With new EUA, LabCorp's COVID-19 diagnostic now handles asymptomatic, pooled testing

The FDA now allows LabCorp's platform to test patients with no COVID-19 symptoms, or to run samples from up to five patients at a time.
By Dave Muoio
02:15 pm

On Friday evening, the FDA reissued an emergency use authorization (EUA) for LabCorp's COVID-19 RE-PCR Test that now allows for testing among those without any symptoms of COVID-19.

The agency also expanded the indication to allow for pooled sample testing – a technique of combining multiple samples into a single test, and then following up with individual tests should the group be positive. The platform may test up to five samples per pool, and 25 specimens per matrix.

LabCorp's test can still be conducted with samples collected via authorized home sample-collection kits when prescribed to an asymptomatic individual, the agency noted. However, pooled testing may only be conducted using provider-collected samples.

This follows an announcement from the agency one week prior that expanded Quest Diagnostics' Quest SARS-CoV-2 rRT-PCR test indication to include pooled sample testing of up to four samples. That test allows for self-collected nasal swab specimens using a home kit ordered by a healthcare provider.


Asymptomatic spread has been a particular challenge throughout the response to COVID-19. LabCorp's test could provide a much-needed dose of certainty to employers, schools and other organizations deciding whether or not to return to physical operations.

Pooled testing, meanwhile, is a boon to public health agencies and testing labs that are finding themselves once again challenged by mounting COVID-19 cases. Although this testing approach is intended for use in areas with relatively low case prevalence, pooled testing can help labs more quickly churn through a backlog of testing samples while conserving manpower and resources.

“FDA’s authorization of the first diagnostic test to be used for anyone, regardless of whether they are showing symptoms of COVID-19 or have other exposure risk factors, is a step toward the type of broad screening that may help enable the reopening of schools and workplaces,” FDA Commissioner Dr. Stephen M. Hahn said in a statement. “By authorizing another test for use with pooled samples, we also further help increase the possibility that patients may be able to receive results sooner, while also conserving vital testing supplies, which are under increased demand during the pandemic. Continuing to facilitate increased access to accurate and reliable tests for all Americans is critically important and the FDA continues to work around the clock with test developers to support this goal.”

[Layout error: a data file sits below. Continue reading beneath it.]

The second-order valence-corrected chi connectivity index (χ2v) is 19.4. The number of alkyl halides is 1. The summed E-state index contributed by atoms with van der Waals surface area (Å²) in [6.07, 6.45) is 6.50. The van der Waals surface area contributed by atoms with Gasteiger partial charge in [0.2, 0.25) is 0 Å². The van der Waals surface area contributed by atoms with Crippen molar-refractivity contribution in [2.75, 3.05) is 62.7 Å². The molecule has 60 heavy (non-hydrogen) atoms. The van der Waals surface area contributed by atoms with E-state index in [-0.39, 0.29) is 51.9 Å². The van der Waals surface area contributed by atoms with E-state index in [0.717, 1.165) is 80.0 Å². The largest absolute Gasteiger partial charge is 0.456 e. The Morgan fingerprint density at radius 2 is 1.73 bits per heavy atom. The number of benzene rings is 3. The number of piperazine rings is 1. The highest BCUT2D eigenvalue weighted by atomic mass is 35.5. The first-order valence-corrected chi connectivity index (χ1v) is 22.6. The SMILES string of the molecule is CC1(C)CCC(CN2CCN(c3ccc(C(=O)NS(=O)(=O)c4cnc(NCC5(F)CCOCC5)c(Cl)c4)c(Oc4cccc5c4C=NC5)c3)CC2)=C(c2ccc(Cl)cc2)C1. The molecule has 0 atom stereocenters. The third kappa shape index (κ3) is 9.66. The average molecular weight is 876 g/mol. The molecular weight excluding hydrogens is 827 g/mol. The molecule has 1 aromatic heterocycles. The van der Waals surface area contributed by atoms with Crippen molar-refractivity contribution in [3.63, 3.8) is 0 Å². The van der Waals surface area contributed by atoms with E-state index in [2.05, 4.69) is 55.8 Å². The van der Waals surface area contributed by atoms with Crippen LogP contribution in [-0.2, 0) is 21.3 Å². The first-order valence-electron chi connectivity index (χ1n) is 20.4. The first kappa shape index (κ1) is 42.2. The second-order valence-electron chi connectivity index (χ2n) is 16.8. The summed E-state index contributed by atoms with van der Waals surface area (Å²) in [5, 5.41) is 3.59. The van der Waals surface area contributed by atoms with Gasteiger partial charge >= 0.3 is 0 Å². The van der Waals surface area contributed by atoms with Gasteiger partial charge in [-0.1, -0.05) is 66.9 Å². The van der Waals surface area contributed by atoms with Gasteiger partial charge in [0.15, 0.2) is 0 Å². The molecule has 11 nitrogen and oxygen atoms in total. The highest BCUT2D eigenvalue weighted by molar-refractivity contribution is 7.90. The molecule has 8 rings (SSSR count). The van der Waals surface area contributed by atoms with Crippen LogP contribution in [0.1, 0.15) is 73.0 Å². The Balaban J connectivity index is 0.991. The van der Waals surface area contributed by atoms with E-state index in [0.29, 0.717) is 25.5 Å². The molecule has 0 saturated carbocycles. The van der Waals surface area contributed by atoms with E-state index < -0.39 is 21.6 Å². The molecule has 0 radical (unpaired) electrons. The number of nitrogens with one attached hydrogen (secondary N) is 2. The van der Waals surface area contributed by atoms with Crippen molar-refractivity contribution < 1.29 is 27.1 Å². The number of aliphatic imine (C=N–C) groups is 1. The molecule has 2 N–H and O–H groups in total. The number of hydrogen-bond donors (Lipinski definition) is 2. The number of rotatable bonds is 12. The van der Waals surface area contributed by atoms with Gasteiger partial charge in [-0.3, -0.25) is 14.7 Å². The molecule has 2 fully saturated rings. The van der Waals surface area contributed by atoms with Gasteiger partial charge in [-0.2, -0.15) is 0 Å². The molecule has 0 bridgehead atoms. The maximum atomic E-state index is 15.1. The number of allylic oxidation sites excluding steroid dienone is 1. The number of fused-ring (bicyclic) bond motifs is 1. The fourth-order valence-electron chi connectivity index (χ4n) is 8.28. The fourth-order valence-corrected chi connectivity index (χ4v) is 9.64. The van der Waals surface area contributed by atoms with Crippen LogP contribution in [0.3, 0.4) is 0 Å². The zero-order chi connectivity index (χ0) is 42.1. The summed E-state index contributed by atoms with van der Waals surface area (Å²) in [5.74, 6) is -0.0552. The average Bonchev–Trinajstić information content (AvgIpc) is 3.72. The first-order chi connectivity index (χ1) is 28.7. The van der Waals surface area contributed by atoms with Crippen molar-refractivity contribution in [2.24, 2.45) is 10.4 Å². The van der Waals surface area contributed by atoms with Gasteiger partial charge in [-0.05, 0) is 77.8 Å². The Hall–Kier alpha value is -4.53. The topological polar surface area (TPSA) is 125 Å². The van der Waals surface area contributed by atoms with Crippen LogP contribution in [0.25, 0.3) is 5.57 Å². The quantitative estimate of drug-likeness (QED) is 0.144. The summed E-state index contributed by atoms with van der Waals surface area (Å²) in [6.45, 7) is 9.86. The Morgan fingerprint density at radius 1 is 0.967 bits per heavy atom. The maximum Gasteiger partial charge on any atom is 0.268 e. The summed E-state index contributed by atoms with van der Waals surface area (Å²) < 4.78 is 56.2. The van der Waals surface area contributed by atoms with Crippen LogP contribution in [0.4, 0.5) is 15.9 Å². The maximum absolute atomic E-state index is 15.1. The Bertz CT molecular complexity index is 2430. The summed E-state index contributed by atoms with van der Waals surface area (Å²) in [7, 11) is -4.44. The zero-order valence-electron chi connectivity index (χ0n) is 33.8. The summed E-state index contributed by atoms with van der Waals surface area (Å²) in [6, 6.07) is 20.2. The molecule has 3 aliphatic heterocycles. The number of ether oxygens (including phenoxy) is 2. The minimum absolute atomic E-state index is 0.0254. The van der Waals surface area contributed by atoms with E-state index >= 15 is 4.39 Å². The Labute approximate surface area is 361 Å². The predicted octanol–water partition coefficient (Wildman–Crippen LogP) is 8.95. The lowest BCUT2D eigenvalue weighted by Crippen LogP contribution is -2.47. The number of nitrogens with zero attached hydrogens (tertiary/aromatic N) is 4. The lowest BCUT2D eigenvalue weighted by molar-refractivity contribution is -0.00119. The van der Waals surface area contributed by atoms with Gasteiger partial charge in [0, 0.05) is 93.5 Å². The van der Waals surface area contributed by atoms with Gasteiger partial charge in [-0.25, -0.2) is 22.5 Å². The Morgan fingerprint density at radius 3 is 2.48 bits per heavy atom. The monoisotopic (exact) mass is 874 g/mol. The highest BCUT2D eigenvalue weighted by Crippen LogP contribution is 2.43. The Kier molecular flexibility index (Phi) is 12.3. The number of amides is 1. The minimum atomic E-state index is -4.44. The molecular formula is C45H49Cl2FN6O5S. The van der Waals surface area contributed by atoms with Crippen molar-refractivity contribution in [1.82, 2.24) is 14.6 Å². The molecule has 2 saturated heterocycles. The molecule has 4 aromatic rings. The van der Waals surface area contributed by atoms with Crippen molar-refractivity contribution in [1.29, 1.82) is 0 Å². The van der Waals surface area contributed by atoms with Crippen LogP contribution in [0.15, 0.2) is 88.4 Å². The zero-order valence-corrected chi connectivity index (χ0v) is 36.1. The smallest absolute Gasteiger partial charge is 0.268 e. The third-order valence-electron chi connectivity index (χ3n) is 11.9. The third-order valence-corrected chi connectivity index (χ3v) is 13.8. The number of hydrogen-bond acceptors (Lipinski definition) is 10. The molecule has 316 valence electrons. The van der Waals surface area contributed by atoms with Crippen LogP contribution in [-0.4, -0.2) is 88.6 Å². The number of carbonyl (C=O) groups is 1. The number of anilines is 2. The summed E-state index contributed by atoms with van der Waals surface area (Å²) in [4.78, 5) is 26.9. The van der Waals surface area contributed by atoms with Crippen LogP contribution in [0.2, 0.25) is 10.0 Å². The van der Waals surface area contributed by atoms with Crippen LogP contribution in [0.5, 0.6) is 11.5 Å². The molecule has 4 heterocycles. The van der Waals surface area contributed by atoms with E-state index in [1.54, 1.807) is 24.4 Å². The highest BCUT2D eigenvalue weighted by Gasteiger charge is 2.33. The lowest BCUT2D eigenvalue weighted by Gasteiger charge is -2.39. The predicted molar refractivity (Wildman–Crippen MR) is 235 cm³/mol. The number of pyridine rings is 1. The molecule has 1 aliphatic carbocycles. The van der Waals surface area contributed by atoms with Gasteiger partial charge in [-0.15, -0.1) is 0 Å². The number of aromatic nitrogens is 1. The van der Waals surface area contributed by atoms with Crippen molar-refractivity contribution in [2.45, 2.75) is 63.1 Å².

COVID-19 testing capability in the U.S. has been inconsistent since the early days of the pandemic. Although the FDA has steadily provided EUAs to a growing number and range of tests – including those for the first antibody-based test in early April and a saliva-based home sample collection platform in May – both LabCorp and Quest Diagnostics have recently said that they were facing difficulties keeping up with testing demand in hard-hit areas of the country.


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